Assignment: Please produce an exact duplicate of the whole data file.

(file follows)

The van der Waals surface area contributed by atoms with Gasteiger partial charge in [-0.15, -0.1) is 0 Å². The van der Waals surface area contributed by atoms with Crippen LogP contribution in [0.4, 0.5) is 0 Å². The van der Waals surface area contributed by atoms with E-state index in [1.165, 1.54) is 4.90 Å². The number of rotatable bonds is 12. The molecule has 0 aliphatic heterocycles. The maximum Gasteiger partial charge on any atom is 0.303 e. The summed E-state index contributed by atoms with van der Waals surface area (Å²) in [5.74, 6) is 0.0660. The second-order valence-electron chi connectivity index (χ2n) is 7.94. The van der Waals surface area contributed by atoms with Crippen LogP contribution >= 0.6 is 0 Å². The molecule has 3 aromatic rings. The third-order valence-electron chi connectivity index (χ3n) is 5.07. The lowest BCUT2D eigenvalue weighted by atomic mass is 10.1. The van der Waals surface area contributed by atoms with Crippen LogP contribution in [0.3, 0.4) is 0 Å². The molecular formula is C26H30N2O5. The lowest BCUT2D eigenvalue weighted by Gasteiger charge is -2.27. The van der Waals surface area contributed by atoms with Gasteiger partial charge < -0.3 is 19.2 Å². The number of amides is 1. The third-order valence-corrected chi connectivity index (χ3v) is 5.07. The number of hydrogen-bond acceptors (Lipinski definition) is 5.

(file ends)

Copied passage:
The van der Waals surface area contributed by atoms with Gasteiger partial charge in [-0.15, -0.1) is 0 Å². The van der Waals surface area contributed by atoms with Crippen LogP contribution in [0.4, 0.5) is 0 Å². The van der Waals surface area contributed by atoms with E-state index in [1.165, 1.54) is 4.90 Å². The number of rotatable bonds is 12. The molecule has 0 aliphatic heterocycles. The maximum Gasteiger partial charge on any atom is 0.303 e. The summed E-state index contributed by atoms with van der Waals surface area (Å²) in [5.74, 6) is 0.0660. The second-order valence-electron chi connectivity index (χ2n) is 7.94. The van der Waals surface area contributed by atoms with Crippen LogP contribution >= 0.6 is 0 Å². The molecule has 3 aromatic rings. The third-order valence-electron chi connectivity index (χ3n) is 5.07. The lowest BCUT2D eigenvalue weighted by atomic mass is 10.1. The van der Waals surface area contributed by atoms with Crippen LogP contribution in [0.3, 0.4) is 0 Å². The molecular formula is C26H30N2O5. The lowest BCUT2D eigenvalue weighted by Gasteiger charge is -2.27. The van der Waals surface area contributed by atoms with Gasteiger partial charge < -0.3 is 19.2 Å². The number of amides is 1. The third-order valence-corrected chi connectivity index (χ3v) is 5.07. The number of hydrogen-bond acceptors (Lipinski definition) is 5.